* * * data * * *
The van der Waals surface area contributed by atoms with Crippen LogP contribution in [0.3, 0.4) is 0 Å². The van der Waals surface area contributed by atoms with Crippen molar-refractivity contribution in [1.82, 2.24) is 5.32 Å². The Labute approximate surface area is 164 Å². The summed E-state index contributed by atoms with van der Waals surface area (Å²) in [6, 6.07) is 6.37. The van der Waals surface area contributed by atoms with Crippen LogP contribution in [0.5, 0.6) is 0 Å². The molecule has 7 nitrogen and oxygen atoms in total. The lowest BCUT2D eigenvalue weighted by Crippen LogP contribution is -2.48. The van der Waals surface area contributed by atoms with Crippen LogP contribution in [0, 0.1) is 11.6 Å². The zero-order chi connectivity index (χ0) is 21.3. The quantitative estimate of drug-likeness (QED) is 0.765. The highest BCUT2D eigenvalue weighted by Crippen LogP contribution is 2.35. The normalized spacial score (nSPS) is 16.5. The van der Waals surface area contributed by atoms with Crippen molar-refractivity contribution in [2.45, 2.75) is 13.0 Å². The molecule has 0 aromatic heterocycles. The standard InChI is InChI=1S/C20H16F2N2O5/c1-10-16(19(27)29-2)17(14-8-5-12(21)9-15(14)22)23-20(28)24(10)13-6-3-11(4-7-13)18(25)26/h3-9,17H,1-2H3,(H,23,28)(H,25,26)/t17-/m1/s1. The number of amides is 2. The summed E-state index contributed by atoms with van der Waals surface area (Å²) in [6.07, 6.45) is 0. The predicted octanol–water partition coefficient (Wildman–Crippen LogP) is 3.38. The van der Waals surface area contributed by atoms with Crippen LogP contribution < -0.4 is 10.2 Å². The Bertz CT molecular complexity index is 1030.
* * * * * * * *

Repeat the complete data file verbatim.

The van der Waals surface area contributed by atoms with Crippen LogP contribution in [0.3, 0.4) is 0 Å². The van der Waals surface area contributed by atoms with Crippen molar-refractivity contribution in [1.82, 2.24) is 5.32 Å². The Labute approximate surface area is 164 Å². The summed E-state index contributed by atoms with van der Waals surface area (Å²) in [6, 6.07) is 6.37. The van der Waals surface area contributed by atoms with Crippen LogP contribution in [0.5, 0.6) is 0 Å². The molecule has 7 nitrogen and oxygen atoms in total. The lowest BCUT2D eigenvalue weighted by Crippen LogP contribution is -2.48. The van der Waals surface area contributed by atoms with Crippen LogP contribution in [0, 0.1) is 11.6 Å². The zero-order chi connectivity index (χ0) is 21.3. The quantitative estimate of drug-likeness (QED) is 0.765. The highest BCUT2D eigenvalue weighted by Crippen LogP contribution is 2.35. The normalized spacial score (nSPS) is 16.5. The van der Waals surface area contributed by atoms with Crippen molar-refractivity contribution in [2.45, 2.75) is 13.0 Å². The molecule has 0 aromatic heterocycles. The standard InChI is InChI=1S/C20H16F2N2O5/c1-10-16(19(27)29-2)17(14-8-5-12(21)9-15(14)22)23-20(28)24(10)13-6-3-11(4-7-13)18(25)26/h3-9,17H,1-2H3,(H,23,28)(H,25,26)/t17-/m1/s1. The number of amides is 2. The summed E-state index contributed by atoms with van der Waals surface area (Å²) in [6.07, 6.45) is 0. The predicted octanol–water partition coefficient (Wildman–Crippen LogP) is 3.38. The van der Waals surface area contributed by atoms with Crippen LogP contribution < -0.4 is 10.2 Å². The Bertz CT molecular complexity index is 1030.